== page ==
Bone and Joint Institute

Systematic Study of Polyglyoxylamides as Powerful, High-Cloud-Point Kinetic Hydrate Inhibitors

Lilian H.S. Ree, Universitetet i Stavanger
Quinton E.A. Sirianni, Western University
Elizabeth R. Gillies, Western University
Malcolm A. Kelland, Universitetet i Stavanger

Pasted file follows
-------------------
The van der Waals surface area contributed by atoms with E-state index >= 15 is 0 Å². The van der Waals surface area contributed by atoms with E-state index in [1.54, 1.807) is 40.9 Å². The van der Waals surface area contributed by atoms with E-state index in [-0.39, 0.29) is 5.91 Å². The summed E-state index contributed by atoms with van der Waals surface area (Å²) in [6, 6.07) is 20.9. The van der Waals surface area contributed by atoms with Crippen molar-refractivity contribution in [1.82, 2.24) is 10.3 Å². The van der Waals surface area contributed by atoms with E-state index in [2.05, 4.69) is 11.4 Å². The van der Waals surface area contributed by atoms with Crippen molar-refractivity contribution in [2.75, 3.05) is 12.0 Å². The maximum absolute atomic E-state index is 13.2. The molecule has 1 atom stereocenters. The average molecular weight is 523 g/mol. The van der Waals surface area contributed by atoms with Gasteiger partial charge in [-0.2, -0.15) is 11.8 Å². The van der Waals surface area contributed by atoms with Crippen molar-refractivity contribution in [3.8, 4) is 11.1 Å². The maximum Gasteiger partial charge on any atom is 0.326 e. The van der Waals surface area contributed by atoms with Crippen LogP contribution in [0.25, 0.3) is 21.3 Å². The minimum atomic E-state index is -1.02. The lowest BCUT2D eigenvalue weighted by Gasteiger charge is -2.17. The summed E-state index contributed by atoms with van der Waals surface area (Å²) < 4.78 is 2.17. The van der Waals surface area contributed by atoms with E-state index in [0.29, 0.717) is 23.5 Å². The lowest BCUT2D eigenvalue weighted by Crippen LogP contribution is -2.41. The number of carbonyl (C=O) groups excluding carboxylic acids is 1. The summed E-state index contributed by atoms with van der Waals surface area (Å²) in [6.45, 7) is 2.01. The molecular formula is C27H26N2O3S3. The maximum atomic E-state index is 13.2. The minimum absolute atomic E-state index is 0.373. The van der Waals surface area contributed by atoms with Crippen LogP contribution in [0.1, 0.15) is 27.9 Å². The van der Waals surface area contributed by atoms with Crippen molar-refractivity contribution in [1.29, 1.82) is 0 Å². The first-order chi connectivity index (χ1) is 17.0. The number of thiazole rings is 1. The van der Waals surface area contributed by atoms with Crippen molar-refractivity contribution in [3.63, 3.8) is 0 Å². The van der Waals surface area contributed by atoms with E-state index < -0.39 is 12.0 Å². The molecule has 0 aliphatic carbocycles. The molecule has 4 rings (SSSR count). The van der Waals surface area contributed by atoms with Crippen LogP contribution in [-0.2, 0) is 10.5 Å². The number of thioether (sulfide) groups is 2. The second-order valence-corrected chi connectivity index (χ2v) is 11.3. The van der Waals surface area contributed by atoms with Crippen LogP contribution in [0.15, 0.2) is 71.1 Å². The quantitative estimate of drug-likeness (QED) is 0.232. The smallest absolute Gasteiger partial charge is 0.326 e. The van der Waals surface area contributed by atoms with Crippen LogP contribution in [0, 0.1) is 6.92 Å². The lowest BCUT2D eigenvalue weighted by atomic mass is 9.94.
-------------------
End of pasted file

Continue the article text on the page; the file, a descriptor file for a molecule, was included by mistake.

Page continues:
© 2019 American Chemical Society. A series of polyglyoxylamides (PGAms) have been synthesized and investigated for performance as kinetic hydrate inhibitors (KHIs) in slow constant cooling high-pressure rocking cell experiments using a structure II-forming synthetic natural gas mixture at 76 bar initial pressure. We found that the KHI performance improved as the size of the alkyl pendant group was increased. The best performing PGAm, poly(pyrrolidinyl glyoxylamide) (PPyGAm-I), gave an onset temperature of 8.2 °C at 2500 ppm. The KHI performance was improved by increasing the polymer concentration or by adding the high-flash-point solvent n-butyl glycol ether (nBGE) as a synergist. For example, using 7500 ppm of PPyGAm-I, the onset temperature was lowered to 3.8 °C (giving a subcooling of 15.7 °C, compensating for the drop in pressure at T o ). A mixture of 2500 ppm PPyGAm-I and 7500 ppm nBGE gave an onset temperature of 5.1 °C. Combined with a high cloud point (T Cl = 79 °C), this makes PPyGAm-I a strong candidate for potential industrial use. The seawater biodegradability of the PGAms in this study was found to be low, 4-17%, according to the 28-day marine OECD306 test protocol. However, this can be improved by changing the polymer's end groups, grafting, or by utilizing the polymer's susceptibility to acid hydrolysis.